If you are looking at the consumer space and trying to find dividend stocks, three companies you might want to consider are Unilever (UL 0.33%), Hormel Foods (HRL 0.88%), and Realty Income (O -0.55%). Although they are each dealing with very different business backdrops, they all have historically attractive dividend yields. Here’s a quick look at each.
1. Unilever’s turnaround is starting to show results
Unilever is a global consumer staples giant with products ranging from food (Hellmann’s) to soap (Dove) and a whole lot in-between. The current dividend yield is roughly 3.7%, which is toward the high side of the company’s historical yield range. That suggests the shares are on the sale rack today as the industry shifts from raising prices (helped along by inflation) to fighting for market share.
That said, the bigger story for Unilever is its multiyear turnaround effort. Essentially, the company is attempting to shift toward growth, selling less desirable businesses (such as tea) and buying more growth-oriented brands (like Liquid IV). At the same time, it has been working with activist investor Nelson Peltz to streamline operations and better align performance with pay. (This is the same playbook that Peltz successfully put forward at peer Procter & Gamble (PG 0.47%) while that company was working on a turnaround.) There are early signs of success, including continued solid organic sales growth and improving margins. If you can look past the day-to-day business variability and see the underlying strength being built, Unilever’s historically high yield might be for you.
2. There’s a lot of bad news at Hormel
Food maker Hormel hasn’t been as successful as Unilever in passing its rising costs on to consumers. It has also been dealing with limited turkey supply, thanks to avian flu, in its Jennie-O Turkey operation. Meanwhile, China hasn’t bounced back as quickly as hoped from coronavirus lockdowns. And the recent acquisition of Planters hasn’t been as smooth as hoped because of a weak nut market. There’s a reason why investors have pushed Hormel’s yield up to 2.9%, near the highest levels in the company’s history.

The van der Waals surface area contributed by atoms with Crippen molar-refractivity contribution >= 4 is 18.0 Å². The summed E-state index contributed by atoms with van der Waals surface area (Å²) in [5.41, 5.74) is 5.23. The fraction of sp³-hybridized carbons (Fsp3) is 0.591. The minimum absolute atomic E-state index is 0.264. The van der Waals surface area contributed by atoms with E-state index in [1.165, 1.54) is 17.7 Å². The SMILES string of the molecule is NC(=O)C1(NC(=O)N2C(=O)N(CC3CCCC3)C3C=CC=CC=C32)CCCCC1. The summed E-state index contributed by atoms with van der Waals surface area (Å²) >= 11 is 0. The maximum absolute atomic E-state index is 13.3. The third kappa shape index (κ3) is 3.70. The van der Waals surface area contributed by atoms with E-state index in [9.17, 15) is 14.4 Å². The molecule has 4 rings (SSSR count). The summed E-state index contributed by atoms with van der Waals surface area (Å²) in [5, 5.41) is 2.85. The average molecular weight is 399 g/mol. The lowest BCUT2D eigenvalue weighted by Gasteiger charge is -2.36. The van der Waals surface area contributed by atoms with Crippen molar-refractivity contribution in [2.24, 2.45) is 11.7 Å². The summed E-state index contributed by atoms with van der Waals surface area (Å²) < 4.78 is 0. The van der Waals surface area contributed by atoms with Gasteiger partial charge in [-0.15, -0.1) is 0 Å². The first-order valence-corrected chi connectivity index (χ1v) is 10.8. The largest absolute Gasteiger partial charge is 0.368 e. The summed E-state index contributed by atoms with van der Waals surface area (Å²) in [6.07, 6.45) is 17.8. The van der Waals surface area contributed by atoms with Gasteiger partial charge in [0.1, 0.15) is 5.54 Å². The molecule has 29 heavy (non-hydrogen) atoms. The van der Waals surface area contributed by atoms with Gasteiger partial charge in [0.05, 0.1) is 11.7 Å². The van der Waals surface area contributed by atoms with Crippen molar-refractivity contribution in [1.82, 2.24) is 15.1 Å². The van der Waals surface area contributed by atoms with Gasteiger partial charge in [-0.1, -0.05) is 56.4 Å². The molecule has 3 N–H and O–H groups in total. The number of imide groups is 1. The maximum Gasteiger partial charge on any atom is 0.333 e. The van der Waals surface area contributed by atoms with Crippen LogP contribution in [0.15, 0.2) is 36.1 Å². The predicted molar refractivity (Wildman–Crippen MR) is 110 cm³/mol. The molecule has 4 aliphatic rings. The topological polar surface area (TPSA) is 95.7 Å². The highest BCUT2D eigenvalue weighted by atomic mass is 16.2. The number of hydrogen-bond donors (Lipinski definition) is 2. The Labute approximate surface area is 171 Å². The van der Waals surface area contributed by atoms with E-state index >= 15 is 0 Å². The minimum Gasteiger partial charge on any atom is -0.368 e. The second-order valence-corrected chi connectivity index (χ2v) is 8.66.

But this Dividend King has survived hard times before and continued to reward investors well. Most of the problems it faces, meanwhile, are fixable or transitory in nature. And there’s one more thing worth noting: The Hormel Foundation owns roughly 47% of Hormel. The dividends it collects help to fund its philanthropic efforts. Given the large stake it owns, you can bet it is pushing hard for a strong, growing, and sustainable dividend. If you want to invest alongside this giant dividend-focused shareholder in a company with a long history of success behind it, all you need to do is buy historically high-yield Hormel today.
3. Realty Income sees plenty of opportunity
As a retail-focused real estate investment trust (REIT), Realty Income is dealing with a big headwind in the form of rising interest rates. This is a big part of the reason why the stock has declined, and the yield has risen to 6.1%, which is near the highest levels of the past decade. Given that rising interest rates and a falling stock price increase Realty Income’s cost of capital, investor fears aren’t unfounded. But with 29 years’ worth of annual dividend increases, this REIT has operated through tough times before.
What’s more interesting here is that Realty Income believes rising rates are going to open up big opportunities. That’s because companies that own property are going to have to roll over debt at higher rates. Realty Income’s sale/leaseback approach might be a more attractive way for companies to raise capital. And the numbers here are huge, with Realty Income estimating that its addressable sectors in the S&P 500 will see $1.2 trillion worth of debt maturing between 2024 and 2027. Those same companies own $1.6 trillion worth of property. Realty Income expects to be able to turn lemons into lemonade, and you can still get in on that action while the dividend yield is historically attractive.
Attractive yields for the long-term investor
No investment is perfect, particularly if you are looking at a stock with a historically attractive yield. So, yes, Unilever, Hormel, and Realty Income all have some warts. But there are reasons to believe that the headwinds they face will pass and that their strong fundamental businesses will shine through. That may take a little while, of course, but don’t forget that you’re being paid well to wait for better days.
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